The Resort Series
In 2017, I started a series about resorts that have stood the test of time. For two summers, I visited and wrote about resorts that I found listed on a 1925 advertisement and that were still in operation. This article is number 11 in the series.
Throughout the rest of the summer, I will be featuring four other resorts that got their start before 1930: High Banks Resort, Pine Grove Lodge, Sugar Lake Lodge (formerly Otis Lodge) and Wildwood Resort. If you have any photographs or memories of vacationing or working at any of them, please share by emailing firstname.lastname@example.org.
The first resort to be featured is Big Balsam Camp on Big Balsam Lake. Established in about 1927, it is the oldest resort on the eastern side of Itasca County that is still operating. The Davis family has owned the resort for 68 years. Bought by Floyd and Ruth in 1951, it was passed over to Gordy and Jackie Davis in 1993.
From the resort docks you can reach seven other fine fishing lakes containing northern, bass, crappie, bluegill, perch and some walleye.
McCall ~ 1927-1928
According to land documents, John William McCall and his wife Laura purchased the property in 1923. By 1925, the McCalls decided to build a resort and made arrangements with the King Lumber Company to finance over $500 of “materials for the erection of summer cottages.” It is not clear as to whether any cottages were rented out in 1926, but the following year Big Balsam Camp was fully operational.
The first known advertisement for the resort was in a 32-page brochure put together by the Minnesota Arrowhead Association. Resorts and hotels were listed from the North Shore and Canadian border to Cass Lake and Aitkin. The only resort listed for Bovey was Big Balsam. The description is short and to the point. The rates are similar to other resorts in the region.
Big Balsam Camp ~ “J. William McCall, proprietor. Located nineteen miles north of Bovey on Big Balsam Lake. Near King, Hunter, Spring and Brandon Lakes. Roads marked to resorts from Bovey. Telephone. Bass and great northern pike fishing. Free camping accommodations for motorists. Accommodations for twenty guests. Furnished cottage and main dining room system. $15.00 per week per person. Room in lodge, meals included, $3.00 per day, $18.00 per week per person. Boats $1.50 per day. Guides $5.00 per day. Motor boats, $3.00 per day. Season May 15 to Dec 1. Good fishing and hunting.”
Pettit ~ 1928-1944
At about the same time the McCalls were building the resort, they also homesteaded on a couple acres nearby and were granted the land patent in March 1927. It may be that John and Laura never intended to be long-term proprietors but saw the development of the resort as a good investment. In April of 1928, they sold the Big Balsam Camp to Harry and Maude Pettit.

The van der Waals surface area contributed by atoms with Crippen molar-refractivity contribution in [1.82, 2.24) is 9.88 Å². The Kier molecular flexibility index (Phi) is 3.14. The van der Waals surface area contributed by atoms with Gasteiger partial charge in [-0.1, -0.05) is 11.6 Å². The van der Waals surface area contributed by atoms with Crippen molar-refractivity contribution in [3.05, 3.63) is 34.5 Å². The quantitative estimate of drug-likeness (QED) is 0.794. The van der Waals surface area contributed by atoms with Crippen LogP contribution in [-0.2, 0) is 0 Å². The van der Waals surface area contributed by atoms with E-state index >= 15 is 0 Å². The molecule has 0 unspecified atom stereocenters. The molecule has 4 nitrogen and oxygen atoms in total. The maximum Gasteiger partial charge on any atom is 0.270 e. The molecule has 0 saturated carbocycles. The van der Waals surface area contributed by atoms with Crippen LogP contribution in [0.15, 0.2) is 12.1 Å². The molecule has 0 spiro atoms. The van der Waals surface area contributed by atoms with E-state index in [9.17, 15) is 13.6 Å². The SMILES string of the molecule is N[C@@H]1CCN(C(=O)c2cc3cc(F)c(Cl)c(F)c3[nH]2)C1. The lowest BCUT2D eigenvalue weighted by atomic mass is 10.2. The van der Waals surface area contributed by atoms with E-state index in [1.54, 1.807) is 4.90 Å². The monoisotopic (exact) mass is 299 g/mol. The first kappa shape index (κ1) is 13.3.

The Pettit family came from the Twin Cities. According to the 1900 United States Federal census, Harry was a grocery salesman. By 1910, he had his own grocery store in Minneapolis, and in 1920 owned a home and grocery store in Minnetonka. At the time Harry bought the resort, both he and his wife were in their early 50s. It is possible the family had previously vacationed at Big Balsam with their young daughter, or that Pettit responded to an advertisement in a Twin Cities newspaper. Maybe Harry thought running a small resort would be more satisfying than a busy retail business.
The resort business seemed to agree with the Pettits and it is believed that the lodge was built under their ownership. On the 1940 census, when they are almost 70, Harry is still listed as a proprietor. Their daughter Carol is married to John Plank, whose occupation is an entertainer in show business. The Planks are residing at the resort along with a young couple who are helping run the resort.
Short-Term Ownership, 1944-1951
In November 1943, John, Harry’s son-in-law, enlisted in the army, as did many other young men from the area. Without help to keep the resort going, and not knowing when the war would end, Harry and Maude decided it was time to sell. John and Beulah Benston bought Big Balsam in May 1944. John was employed as a postal clerk in Rochester and it’s possible the family of six had previously spent a vacation at or near the resort. It was not a good fit for them, and within a year they sold it to Norman and Gertrude Anderson from Chicago. Apparently, it was more work than the Andersons thought it would be as well. In 1948, Max Unger bought it. Max was a local man who worked in the mines near Bovey. Max and his wife Pearl ran the resort for a couple years and it was during this time that the Davis family became familiar with Big Balsam Camp.